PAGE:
(Philipp Sturm)

Figure © Baukultur, 2, 1984, S. 3

Silberturm
Architects: ABB Architekten Beckert, Becker, Partner Hanig, Scheid, Schmidt
Height: 166 Meter || Storeys: 32 || Built: 1972-1978 ||

When the buildings that Dresdner Bank had been using, the Zinßerturm and the administration building at Gallusanlage 8, no longer provided sufficient space, the bank made plans for a new 32-storey building. The city parliament approved only 25 storeys in the Bahnhofsviertel, a central district which was developed during the Gründerzeit, in the late nineteenth century. Realising that the unfinished building shell looked overly squat, the city subsequently approved the original plans. Referred to today as the Silberturm because of the matt sheen of its silver aluminium façade, the structure consists of two square buildings, offset from each other and arranged point-symmetrically, that are connected to two utility towers. The rounded corners, the light colour of the cladding, the punch windows and the reflective sunshades give the tower a futuristic look. A group of fountains by sculptor Heinz Mack marks the boundary between Weserstraße and the plaza named after the former chairman of Dresdner Bank’s board, Jürgen Ponto. The original interior also reflected the planners’ forwardlooking design concept, which was based on Dresdner Bank’s own corporate design developed by ABB in collaboration with Otl Aicher. Based in part on recent insights in occupational psychology, an open-plan office with a flexible furniture system was developed to allow an individual design of each work station. Calming shades of green reminiscent of the corporate colour of Dresdner Bank, light, sand-coloured furnishings as well as a swimming pool and an auditorium on the 31st floor were meant to create a humane working environment. The office tower, which is currently occupied by Deutsche Bahn, was refurbished between 2009 and 2011 in order to meet current energy standards.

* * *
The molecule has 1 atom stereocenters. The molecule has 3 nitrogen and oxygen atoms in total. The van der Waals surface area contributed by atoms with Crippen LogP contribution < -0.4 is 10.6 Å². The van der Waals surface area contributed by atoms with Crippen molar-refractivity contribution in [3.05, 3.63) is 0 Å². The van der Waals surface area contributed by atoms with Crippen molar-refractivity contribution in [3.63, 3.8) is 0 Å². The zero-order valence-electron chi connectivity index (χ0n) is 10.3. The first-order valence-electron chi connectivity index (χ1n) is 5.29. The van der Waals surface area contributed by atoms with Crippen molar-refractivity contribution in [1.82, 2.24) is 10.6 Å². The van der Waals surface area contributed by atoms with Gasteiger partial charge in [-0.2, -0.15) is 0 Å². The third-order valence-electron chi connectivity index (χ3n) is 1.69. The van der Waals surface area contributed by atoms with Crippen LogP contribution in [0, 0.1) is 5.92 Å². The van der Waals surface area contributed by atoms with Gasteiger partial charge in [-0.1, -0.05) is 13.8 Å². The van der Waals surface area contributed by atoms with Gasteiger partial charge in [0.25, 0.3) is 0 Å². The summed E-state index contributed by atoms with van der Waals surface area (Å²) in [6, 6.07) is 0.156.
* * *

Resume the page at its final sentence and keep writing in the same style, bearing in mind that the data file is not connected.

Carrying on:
(Evelyn Steiner)

Photo © Historisches Archiv der Commerzbank, Frankfurt am Main

Office building, Neue Mainzer Straße 32–36
Commerzbank headquarters until 1997
Architects: Richard Heil und Partner, Erwin Müller, Heinrich Kempf
Height: 109 Meter || Storeys: 28 || Built: 1970-1973 ||